Maker Nation

How To Reverse Engineer USB Devices and Influence People

Accelerometer Data

ladyada, hacker extraordinaire and sponsor of the Open Kinect bounty, has just posted an excellent article on reverse engineering USB devices. Using the Xbox Kinect motor and accelerometer as examples, she details every step of the process from identifying the device ID’s to building a driver and sending commands.

It’s written really well and makes a complex topic super accessible. It’s really an excellent read, and I’d recommend it even if you don’t have any USB devices you want to reverse (yet)!

Read “DIY Kinect Hacking” for step-by-step details!

Portal Pumpkin Sentry Gun

Pumpkin Turret

I love Halloween. I love Portal. So it goes without saying that I’m crazy about this awesome Portal Sentry Gun Pumpkin, complete with a home-brew Erector Set pan & tilt, made by Neil Fraser. Freakin’ awesome!

Read “Portal Pumpkin” for more details and pictures!

The Chipophone: An 8-Bit Chiptunes Electric Organ

Linus Åkesson is back with an amazing chiptune organ! I can’t decide what impresses me more: that he made it or that he can play it so well!

Linus came up with an ingenious design, wiring up all of the original keys, pedals and knobs to a microcontroller that generates midi notes which are then sent to a second micro that generates the sounds. It’s amazingly complete with multiple waveforms, independent modules, sound effects, an arpeggiator, and even a step sequencer! Seriously, I am just blown away at the awesomeness of this thing!

Check out Linus’ site for all the details.

Behold: The Dice-O-Matic

Let me disclaim that I’m a software guy, so I fully understand the deterministic nature of computer-generated random numbers. That said, bulding a “7 foot tall, 104 pound, dice-eating monster,” capable of generating 1.3 million random dice rolls per day is an extreme, to-the-max, over-the-top solution! In other words, exactly the kind of solution that sets a maker’s heart aflutter.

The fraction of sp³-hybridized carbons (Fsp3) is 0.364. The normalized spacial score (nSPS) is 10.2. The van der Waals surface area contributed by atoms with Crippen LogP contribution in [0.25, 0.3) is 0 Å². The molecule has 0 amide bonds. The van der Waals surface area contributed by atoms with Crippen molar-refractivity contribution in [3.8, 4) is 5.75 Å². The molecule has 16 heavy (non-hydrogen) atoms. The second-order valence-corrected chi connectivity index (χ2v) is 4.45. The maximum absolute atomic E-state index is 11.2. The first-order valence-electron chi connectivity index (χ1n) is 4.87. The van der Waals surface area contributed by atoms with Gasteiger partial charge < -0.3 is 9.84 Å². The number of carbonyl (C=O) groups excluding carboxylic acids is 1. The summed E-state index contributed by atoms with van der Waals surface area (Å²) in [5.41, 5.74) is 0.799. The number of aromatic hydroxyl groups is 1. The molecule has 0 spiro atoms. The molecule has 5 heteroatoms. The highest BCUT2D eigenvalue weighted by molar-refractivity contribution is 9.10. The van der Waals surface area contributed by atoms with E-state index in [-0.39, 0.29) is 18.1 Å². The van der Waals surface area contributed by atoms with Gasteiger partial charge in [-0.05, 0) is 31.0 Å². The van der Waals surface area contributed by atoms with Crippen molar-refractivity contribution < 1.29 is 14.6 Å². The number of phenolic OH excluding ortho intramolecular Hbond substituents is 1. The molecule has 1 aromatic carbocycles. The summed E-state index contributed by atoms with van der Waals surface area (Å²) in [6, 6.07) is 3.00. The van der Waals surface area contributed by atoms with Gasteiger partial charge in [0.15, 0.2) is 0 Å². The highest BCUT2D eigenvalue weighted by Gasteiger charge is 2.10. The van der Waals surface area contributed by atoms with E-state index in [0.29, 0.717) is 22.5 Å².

And while I may not understand what, exactly, correspondence gaming is all about, I’ve got nothing but respect for the maker of this beautiful behemoth!

Read “Dice-O-Matic hopper and elevator” for plenty of juicy details!

I’m Not Dead Yet (I’m Feeling Better!)

I'm not dead! I feel happy!

Just a quick post to let everyone know that, contrary to appearance, Maker Nation isn’t dying the slow death of a neglected blog… at least not anymore.  I’ve got some exciting plans in the works for The Nation, far exceeding a simple blog, that I hope to be releasing soon…

In the meantime, I’ll be bringing the blog back up to full speed.  There’s certainly no lack of cool projects being done… I’ve just been lazy.

Also, if anyone is interested in contributing to the blog, drop me a line.  I think it would benefit everyone get more perspectives represented than just mine!

Craft: Amazing Demo in 8.5k of Atmel Assembly

If you remember downloading the latest demoscene releases from back in the days of 2400 baud modems BBS’s, you know that demos were (are?) notorious for squeezing every last drop of performance from a processor with unbelievable realtime 3D graphics and wicked tunes. Seriously, a couple of those old Future Crew demos are still stuck in my head some 20 years later!